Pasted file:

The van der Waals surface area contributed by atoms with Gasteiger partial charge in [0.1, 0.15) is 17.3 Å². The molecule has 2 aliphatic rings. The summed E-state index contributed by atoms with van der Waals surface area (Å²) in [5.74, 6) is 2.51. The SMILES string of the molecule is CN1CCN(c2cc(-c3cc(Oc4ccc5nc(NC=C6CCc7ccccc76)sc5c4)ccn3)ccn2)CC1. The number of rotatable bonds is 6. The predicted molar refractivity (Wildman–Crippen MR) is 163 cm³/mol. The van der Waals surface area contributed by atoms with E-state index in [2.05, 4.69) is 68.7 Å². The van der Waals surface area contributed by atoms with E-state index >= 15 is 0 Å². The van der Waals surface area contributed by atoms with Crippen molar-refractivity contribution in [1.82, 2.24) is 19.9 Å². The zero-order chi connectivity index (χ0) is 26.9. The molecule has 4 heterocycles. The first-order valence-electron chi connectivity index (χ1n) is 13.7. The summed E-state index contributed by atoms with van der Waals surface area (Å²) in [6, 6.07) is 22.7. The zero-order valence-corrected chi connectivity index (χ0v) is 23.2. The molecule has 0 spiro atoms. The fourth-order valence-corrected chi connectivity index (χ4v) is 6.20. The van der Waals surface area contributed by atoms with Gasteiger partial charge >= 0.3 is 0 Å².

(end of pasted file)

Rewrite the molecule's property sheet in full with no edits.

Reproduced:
The van der Waals surface area contributed by atoms with Gasteiger partial charge in [0.1, 0.15) is 17.3 Å². The molecule has 2 aliphatic rings. The summed E-state index contributed by atoms with van der Waals surface area (Å²) in [5.74, 6) is 2.51. The SMILES string of the molecule is CN1CCN(c2cc(-c3cc(Oc4ccc5nc(NC=C6CCc7ccccc76)sc5c4)ccn3)ccn2)CC1. The number of rotatable bonds is 6. The predicted molar refractivity (Wildman–Crippen MR) is 163 cm³/mol. The van der Waals surface area contributed by atoms with E-state index in [2.05, 4.69) is 68.7 Å². The van der Waals surface area contributed by atoms with E-state index >= 15 is 0 Å². The van der Waals surface area contributed by atoms with Crippen molar-refractivity contribution in [1.82, 2.24) is 19.9 Å². The zero-order chi connectivity index (χ0) is 26.9. The molecule has 4 heterocycles. The first-order valence-electron chi connectivity index (χ1n) is 13.7. The summed E-state index contributed by atoms with van der Waals surface area (Å²) in [6, 6.07) is 22.7. The zero-order valence-corrected chi connectivity index (χ0v) is 23.2. The molecule has 0 spiro atoms. The fourth-order valence-corrected chi connectivity index (χ4v) is 6.20. The van der Waals surface area contributed by atoms with Gasteiger partial charge >= 0.3 is 0 Å².